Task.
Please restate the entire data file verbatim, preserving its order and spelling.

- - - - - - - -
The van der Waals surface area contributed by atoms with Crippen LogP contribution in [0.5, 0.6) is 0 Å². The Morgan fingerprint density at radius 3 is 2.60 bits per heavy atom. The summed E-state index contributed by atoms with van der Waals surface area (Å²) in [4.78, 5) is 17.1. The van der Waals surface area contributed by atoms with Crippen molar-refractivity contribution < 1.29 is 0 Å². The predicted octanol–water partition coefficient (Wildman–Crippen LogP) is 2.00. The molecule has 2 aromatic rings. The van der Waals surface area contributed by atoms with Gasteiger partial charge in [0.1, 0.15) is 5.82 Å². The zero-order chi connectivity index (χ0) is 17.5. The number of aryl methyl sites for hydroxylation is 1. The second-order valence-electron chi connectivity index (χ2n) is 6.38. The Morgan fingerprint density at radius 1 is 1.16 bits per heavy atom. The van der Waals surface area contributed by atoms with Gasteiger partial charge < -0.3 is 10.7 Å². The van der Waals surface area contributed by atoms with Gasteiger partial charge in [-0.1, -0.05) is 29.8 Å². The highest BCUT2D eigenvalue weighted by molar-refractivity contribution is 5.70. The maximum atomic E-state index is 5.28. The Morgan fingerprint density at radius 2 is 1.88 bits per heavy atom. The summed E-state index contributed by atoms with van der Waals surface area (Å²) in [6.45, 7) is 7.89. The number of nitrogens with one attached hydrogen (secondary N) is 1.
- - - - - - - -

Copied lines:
The van der Waals surface area contributed by atoms with Crippen LogP contribution in [0.5, 0.6) is 0 Å². The Morgan fingerprint density at radius 3 is 2.60 bits per heavy atom. The summed E-state index contributed by atoms with van der Waals surface area (Å²) in [4.78, 5) is 17.1. The van der Waals surface area contributed by atoms with Crippen molar-refractivity contribution < 1.29 is 0 Å². The predicted octanol–water partition coefficient (Wildman–Crippen LogP) is 2.00. The molecule has 2 aromatic rings. The van der Waals surface area contributed by atoms with Gasteiger partial charge in [0.1, 0.15) is 5.82 Å². The zero-order chi connectivity index (χ0) is 17.5. The number of aryl methyl sites for hydroxylation is 1. The second-order valence-electron chi connectivity index (χ2n) is 6.38. The Morgan fingerprint density at radius 1 is 1.16 bits per heavy atom. The van der Waals surface area contributed by atoms with Gasteiger partial charge < -0.3 is 10.7 Å². The van der Waals surface area contributed by atoms with Gasteiger partial charge in [-0.1, -0.05) is 29.8 Å². The highest BCUT2D eigenvalue weighted by molar-refractivity contribution is 5.70. The maximum atomic E-state index is 5.28. The Morgan fingerprint density at radius 2 is 1.88 bits per heavy atom. The summed E-state index contributed by atoms with van der Waals surface area (Å²) in [6.45, 7) is 7.89. The number of nitrogens with one attached hydrogen (secondary N) is 1.